SALT LAKE CITY -- With Tuesday’s frigid temperatures snow and ice can last for days, which means danger if sidewalks and walkways are not shoveled.
“It seems like the sidewalks are just completely covered in snow and it’s already a few days after the first snow fall,” said Jimmy Elam, who lives in Sugar House.
He said this time of year the street is safer than the sidewalk.
"I have to resort to running on the road just because I know it's salted out there, I'll be a little more confident I just won't slip on some ice," Elam said.
Most Utah cities have an ordinance requiring property owners to shovel their sidewalks within 24 hours of a storm. However, some cities, like Salt Lake City, only enforce the shoveling law if there is a complaint, and then it's typically just a warning. While in West Valley City, a citation is more likely if the snow isn't shoveled.
"Really it's for your own safety and the safety of your neighbors to do it so we don't even want to have to go there, but there are certain things we can do that will prevent it from happening again," said Aaron Crim, spokesman for West Valley City.
Laurie Neebling, of Sugar House, said the home owners aren't the problem.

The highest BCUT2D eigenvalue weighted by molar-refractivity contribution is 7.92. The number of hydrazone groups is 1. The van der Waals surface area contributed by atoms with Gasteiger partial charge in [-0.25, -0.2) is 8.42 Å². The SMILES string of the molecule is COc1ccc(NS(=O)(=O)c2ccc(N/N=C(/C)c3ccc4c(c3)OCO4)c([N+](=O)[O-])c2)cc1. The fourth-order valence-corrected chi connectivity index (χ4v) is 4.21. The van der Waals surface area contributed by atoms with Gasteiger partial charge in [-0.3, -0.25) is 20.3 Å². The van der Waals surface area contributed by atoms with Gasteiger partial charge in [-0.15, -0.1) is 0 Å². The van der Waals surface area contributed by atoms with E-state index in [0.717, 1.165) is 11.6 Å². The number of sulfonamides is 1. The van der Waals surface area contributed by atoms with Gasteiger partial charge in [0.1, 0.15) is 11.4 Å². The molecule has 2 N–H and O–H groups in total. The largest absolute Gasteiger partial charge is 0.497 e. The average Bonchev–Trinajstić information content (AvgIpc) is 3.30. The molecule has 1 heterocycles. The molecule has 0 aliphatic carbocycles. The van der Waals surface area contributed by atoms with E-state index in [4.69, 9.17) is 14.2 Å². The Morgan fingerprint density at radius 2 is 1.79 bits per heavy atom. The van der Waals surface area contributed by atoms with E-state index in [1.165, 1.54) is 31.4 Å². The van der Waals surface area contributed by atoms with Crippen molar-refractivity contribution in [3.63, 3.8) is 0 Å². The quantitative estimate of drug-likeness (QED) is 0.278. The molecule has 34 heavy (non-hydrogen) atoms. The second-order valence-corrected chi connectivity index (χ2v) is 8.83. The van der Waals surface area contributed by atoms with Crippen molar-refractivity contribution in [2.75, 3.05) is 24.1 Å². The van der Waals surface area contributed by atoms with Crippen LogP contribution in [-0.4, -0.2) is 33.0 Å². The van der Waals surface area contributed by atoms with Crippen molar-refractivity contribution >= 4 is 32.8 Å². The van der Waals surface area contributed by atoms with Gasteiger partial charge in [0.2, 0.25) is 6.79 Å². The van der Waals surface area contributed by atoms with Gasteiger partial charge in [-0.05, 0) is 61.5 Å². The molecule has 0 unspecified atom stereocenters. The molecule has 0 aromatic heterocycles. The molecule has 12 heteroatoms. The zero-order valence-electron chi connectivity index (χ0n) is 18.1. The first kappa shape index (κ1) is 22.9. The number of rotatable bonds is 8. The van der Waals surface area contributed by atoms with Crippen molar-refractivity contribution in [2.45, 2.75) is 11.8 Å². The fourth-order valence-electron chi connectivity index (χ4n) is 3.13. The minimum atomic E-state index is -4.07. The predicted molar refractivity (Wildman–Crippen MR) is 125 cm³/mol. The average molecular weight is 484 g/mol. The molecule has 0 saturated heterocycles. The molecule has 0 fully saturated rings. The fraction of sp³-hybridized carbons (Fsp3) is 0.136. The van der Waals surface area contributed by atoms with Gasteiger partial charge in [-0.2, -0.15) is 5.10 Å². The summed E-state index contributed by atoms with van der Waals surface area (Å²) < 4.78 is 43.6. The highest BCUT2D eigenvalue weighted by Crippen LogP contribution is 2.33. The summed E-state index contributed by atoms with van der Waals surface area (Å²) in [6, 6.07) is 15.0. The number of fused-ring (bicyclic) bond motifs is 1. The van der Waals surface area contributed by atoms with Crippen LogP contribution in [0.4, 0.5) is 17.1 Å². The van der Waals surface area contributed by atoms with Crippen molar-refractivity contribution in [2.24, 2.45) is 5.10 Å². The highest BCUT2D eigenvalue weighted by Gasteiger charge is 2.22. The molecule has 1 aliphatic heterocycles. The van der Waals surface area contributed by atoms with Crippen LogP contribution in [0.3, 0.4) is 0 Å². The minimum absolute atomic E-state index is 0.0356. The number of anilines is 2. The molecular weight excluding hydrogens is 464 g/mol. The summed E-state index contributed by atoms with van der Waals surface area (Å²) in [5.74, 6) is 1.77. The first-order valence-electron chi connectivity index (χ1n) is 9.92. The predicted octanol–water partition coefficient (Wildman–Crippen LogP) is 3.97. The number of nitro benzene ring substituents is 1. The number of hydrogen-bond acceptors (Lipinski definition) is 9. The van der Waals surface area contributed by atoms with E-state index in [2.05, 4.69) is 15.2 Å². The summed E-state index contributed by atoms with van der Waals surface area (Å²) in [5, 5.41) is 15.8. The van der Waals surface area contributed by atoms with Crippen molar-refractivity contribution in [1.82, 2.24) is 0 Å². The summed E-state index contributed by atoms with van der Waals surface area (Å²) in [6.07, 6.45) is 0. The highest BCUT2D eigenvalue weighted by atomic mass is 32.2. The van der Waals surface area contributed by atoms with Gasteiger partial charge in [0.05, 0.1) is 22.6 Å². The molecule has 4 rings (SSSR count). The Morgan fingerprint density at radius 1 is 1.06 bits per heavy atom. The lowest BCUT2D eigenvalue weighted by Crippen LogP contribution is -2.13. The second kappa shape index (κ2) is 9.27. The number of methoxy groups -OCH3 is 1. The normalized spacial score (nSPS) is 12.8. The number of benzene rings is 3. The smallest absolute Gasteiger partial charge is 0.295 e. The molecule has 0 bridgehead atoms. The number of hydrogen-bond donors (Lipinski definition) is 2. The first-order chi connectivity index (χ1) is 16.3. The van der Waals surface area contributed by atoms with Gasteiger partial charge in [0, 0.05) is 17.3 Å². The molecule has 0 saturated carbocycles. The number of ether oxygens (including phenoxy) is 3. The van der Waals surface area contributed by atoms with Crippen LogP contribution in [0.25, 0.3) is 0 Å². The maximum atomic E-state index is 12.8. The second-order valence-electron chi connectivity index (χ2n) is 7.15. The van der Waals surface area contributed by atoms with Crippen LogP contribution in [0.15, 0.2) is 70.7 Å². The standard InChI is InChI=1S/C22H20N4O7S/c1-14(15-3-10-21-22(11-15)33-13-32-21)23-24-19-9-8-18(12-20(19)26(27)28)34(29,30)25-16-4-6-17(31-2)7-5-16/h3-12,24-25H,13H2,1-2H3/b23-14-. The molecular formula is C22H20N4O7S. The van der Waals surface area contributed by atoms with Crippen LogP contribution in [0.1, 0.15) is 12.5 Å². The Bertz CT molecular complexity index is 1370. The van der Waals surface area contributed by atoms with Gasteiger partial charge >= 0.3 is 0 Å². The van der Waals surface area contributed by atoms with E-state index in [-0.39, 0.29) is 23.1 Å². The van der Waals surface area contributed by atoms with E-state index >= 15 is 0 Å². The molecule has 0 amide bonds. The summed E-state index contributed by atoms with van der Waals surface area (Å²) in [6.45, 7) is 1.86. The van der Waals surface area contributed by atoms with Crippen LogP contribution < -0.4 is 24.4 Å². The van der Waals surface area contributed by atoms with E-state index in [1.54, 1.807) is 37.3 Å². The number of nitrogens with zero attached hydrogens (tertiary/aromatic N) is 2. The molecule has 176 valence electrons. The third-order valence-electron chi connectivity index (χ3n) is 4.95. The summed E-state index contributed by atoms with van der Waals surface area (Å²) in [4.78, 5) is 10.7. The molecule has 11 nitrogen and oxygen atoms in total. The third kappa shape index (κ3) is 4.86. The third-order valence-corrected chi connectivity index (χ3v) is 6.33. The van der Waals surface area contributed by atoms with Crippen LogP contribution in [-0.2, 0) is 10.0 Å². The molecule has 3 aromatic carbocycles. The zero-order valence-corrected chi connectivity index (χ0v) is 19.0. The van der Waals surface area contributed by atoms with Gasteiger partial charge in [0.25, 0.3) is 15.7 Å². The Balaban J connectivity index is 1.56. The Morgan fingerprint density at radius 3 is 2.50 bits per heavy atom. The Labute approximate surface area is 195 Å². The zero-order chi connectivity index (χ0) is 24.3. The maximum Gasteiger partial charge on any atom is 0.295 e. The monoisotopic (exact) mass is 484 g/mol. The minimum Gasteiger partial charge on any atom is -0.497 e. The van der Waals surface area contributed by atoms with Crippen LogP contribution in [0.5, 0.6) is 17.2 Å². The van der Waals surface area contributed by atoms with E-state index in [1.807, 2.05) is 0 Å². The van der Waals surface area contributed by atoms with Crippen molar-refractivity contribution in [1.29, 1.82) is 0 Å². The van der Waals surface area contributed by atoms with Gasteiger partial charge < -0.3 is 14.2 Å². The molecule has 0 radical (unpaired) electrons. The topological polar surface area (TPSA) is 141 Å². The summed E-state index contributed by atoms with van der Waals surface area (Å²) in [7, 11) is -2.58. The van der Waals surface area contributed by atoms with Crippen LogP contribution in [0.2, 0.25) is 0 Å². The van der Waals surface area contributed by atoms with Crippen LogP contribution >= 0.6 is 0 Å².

"I think the renters don't necessarily care and they're not responsible so I don't know where the landlords are," said Neebling, of Sugar House. "It’s awful -- especially if your dog is pulling at all, he can totally take you down. So if it's slick at all you can be in trouble."
Down the street, Daniel Poulson starts shoveling the moment the flakes stop falling.
"Next time they walk across it they'll fall on their head so we try to make things a little easier for everybody, get the snow out of the way as soon as you can," Poulson said.
Besides local residents, mail carriers are also major proponents of shoveled walkways and sidewalks. The average Salt Lake City mail carrier delivers to 600 houses a day.
"It's certainly a challenge for our carriers to deliver in the snow," said Margaret Putnam, of the Salt Lake City Post Office. "There have been many carriers that have fallen, cracked a bone, crushed a rib -- so we want to make sure our carriers are safe."
According to Putnam, if there is too much snow and ice on a sidewalk or walkway leading to a home carriers won't deliver mail to that home until it’s considered safe.